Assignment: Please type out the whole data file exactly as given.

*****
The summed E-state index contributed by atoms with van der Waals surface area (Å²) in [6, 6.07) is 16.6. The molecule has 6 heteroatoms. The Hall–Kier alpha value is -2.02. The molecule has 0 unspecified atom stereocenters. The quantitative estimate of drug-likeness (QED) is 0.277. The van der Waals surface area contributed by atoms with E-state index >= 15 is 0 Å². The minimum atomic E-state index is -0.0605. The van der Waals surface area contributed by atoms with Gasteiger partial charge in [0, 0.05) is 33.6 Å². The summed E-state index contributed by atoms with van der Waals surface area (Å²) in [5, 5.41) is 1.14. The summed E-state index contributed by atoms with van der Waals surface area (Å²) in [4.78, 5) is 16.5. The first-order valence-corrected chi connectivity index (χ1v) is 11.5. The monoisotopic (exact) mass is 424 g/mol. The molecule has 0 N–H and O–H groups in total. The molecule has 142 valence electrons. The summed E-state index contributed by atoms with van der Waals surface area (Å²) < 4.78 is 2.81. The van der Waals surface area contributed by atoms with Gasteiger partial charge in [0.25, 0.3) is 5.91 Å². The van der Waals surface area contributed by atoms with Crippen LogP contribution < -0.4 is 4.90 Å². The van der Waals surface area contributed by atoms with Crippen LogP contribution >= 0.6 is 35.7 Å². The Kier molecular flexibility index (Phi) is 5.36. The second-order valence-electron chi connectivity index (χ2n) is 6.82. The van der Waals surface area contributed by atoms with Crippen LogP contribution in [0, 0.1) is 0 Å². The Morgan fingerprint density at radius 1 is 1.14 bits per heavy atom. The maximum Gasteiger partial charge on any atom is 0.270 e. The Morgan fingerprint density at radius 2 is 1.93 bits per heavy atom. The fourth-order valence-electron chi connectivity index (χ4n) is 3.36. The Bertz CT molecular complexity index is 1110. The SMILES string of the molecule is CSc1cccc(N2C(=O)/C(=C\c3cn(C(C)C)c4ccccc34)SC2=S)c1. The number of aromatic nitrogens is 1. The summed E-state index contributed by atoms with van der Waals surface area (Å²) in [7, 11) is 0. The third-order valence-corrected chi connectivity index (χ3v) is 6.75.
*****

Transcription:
The summed E-state index contributed by atoms with van der Waals surface area (Å²) in [6, 6.07) is 16.6. The molecule has 6 heteroatoms. The Hall–Kier alpha value is -2.02. The molecule has 0 unspecified atom stereocenters. The quantitative estimate of drug-likeness (QED) is 0.277. The van der Waals surface area contributed by atoms with E-state index >= 15 is 0 Å². The minimum atomic E-state index is -0.0605. The van der Waals surface area contributed by atoms with Gasteiger partial charge in [0, 0.05) is 33.6 Å². The summed E-state index contributed by atoms with van der Waals surface area (Å²) in [5, 5.41) is 1.14. The summed E-state index contributed by atoms with van der Waals surface area (Å²) in [4.78, 5) is 16.5. The first-order valence-corrected chi connectivity index (χ1v) is 11.5. The monoisotopic (exact) mass is 424 g/mol. The molecule has 0 N–H and O–H groups in total. The molecule has 142 valence electrons. The summed E-state index contributed by atoms with van der Waals surface area (Å²) < 4.78 is 2.81. The van der Waals surface area contributed by atoms with Gasteiger partial charge in [0.25, 0.3) is 5.91 Å². The van der Waals surface area contributed by atoms with Crippen LogP contribution < -0.4 is 4.90 Å². The van der Waals surface area contributed by atoms with Crippen LogP contribution >= 0.6 is 35.7 Å². The Kier molecular flexibility index (Phi) is 5.36. The second-order valence-electron chi connectivity index (χ2n) is 6.82. The van der Waals surface area contributed by atoms with Crippen LogP contribution in [0, 0.1) is 0 Å². The Morgan fingerprint density at radius 1 is 1.14 bits per heavy atom. The maximum Gasteiger partial charge on any atom is 0.270 e. The Morgan fingerprint density at radius 2 is 1.93 bits per heavy atom. The fourth-order valence-electron chi connectivity index (χ4n) is 3.36. The Bertz CT molecular complexity index is 1110. The SMILES string of the molecule is CSc1cccc(N2C(=O)/C(=C\c3cn(C(C)C)c4ccccc34)SC2=S)c1. The number of aromatic nitrogens is 1. The summed E-state index contributed by atoms with van der Waals surface area (Å²) in [7, 11) is 0. The third-order valence-corrected chi connectivity index (χ3v) is 6.75.